Taking risks and other lessons from a mentor

I have a job offer from Infosys and an option to start my own business — what do you think I should do?

NS Raghavan

The question was posed by a young man who approached N.S. Raghavan (NSR), former joint managing director and one of the founders of Infosys. When Raghavan responded, “Take the job with Infosys,” the youngster was taken aback. In Raghavan’s words, “If you are an entrepreneur, starting a business is not an option that you consider alongside taking a job — you’d just do it!”

The story was narrated by Raghavan himself soon after he had invested in our first business Impulsesoft. The best way to describe my experience with Raghavan was that he was truly an “angel” – not just in that he invested but in how he gave us a long rope – always available for input and help but never looking over our shoulder, even as we stumbled from one crisis to another in those early years. In those five years that he was an investor, booster and mentor to us, we’d have had maybe two meetings a year – yet the insights he shared and the spirit he imbued in us were invaluable. Two critical lessons I learned from NSR were

Be willing to take risks We’d been in business of nearly five years, when we broke even and made a small profit. It was amply clear that we were not going to die, but the market was consolidating around us and we’d have to either integrate forward – enter the consumer market as a brand or backward into chip making. Neither was very easy  – the former needing large marketing investments and potentially a low margin, high volume business. The latter a prohibitive capital expenditure and changing who we were (primarily software). Having worked with the likes of Logitech and Sony (Ericsson), we were quite enamoured with the consumer retail business – possibly because we were not in it 😉 So in a board meeting we were presenting the pros and cons – and trying to hedge our bets, when Raghavan spoke up – You’ve got to take risks in business – if, staying in the same place is no longer an option, and your passion lies in trying to build a consumer brand, go for it. And we did – setting up Hippo Lifestyles in Singapore. And we struggled but the story had a good ending when our semiconductor customers and partners approached us seeking a merger. Our decision (and willingness) to go our own way and risk building a consumer brand, allowed us to negotiate more confidently resulting in a profitable acquisition. This is a lesson that’s stayed with me.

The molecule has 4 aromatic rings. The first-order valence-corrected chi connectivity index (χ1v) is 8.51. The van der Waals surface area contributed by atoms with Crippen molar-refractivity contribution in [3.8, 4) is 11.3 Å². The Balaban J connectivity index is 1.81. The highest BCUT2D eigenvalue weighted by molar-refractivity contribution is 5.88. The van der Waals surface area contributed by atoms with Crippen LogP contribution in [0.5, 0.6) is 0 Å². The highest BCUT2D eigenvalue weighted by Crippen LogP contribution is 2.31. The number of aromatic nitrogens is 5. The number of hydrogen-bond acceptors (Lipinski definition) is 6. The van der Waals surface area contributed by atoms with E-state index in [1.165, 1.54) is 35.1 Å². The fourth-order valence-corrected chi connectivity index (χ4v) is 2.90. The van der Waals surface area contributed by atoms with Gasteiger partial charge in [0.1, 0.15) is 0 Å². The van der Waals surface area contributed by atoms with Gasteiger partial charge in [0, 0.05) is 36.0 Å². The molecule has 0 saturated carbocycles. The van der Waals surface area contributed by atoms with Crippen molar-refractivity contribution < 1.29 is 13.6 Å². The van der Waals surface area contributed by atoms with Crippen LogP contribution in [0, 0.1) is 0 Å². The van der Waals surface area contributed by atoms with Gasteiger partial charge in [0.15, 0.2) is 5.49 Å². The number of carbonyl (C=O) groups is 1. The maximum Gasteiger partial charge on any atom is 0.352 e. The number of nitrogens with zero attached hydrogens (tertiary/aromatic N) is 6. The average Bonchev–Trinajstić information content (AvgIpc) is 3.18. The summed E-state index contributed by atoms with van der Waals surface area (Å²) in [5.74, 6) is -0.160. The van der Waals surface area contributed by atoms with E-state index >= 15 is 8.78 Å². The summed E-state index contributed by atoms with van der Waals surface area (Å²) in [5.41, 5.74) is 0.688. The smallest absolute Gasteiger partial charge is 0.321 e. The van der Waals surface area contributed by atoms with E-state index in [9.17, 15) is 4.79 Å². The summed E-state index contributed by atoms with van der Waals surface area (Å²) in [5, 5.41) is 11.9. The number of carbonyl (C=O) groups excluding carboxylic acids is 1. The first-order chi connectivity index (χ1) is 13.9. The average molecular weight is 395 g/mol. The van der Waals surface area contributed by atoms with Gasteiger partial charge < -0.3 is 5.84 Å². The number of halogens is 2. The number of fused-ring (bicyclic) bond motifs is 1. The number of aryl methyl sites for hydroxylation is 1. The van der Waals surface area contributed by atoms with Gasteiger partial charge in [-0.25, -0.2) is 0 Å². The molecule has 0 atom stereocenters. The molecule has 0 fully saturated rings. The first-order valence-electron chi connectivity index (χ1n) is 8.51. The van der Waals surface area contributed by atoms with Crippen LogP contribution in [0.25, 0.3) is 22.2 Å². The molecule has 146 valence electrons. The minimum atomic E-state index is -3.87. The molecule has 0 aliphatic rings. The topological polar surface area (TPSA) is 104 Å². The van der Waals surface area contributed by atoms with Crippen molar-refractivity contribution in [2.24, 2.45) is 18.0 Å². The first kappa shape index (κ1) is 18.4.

Being an angel means letting the entrepreneurs make the call Despite NSR’s investment in our business, we were quickly out of money and needed more. So we went back to borrow some money from him and did so twice. While we’d stayed focused on Bluetooth, we zigged and zagged years before the word pivoting was fashionable – going wide, going narrower (only stereo music), building proof of concept hardware systems, laying off our still-born chip design team, creating new standards (for bluetooth in a car), exiting the highly profitable Japanese service market, to focus on the laggard North American market, nearly merged with a North American design company (that was our customer). If you are still with me, you can tell it was a rocky ride with a lots of turns – Raghavan was supportive throughout all of this, not butting in till we sought his council and always nudging us to come up with the answers and not jumping right in with his solution. This is not an easy thing, even when you are not an investor. I’m yet to possess this degree of dispassion but NSR’s example continues to inspire me. So when I hear someone bad mouth an angel, I find myself jumping in citing his example.

Thank you NSR, for your incredible faith and all the support and inspiration you provided us through out the Impulsesoft journey. You continue to inspire me and I’m grateful for the opportunity to have worked with you.

 


This is the seventh entry in my 30 days of Gratitude series.
1 | 2 | 3 | 4 | 5 | 6 | 7 | 8 | 9 | 10 |

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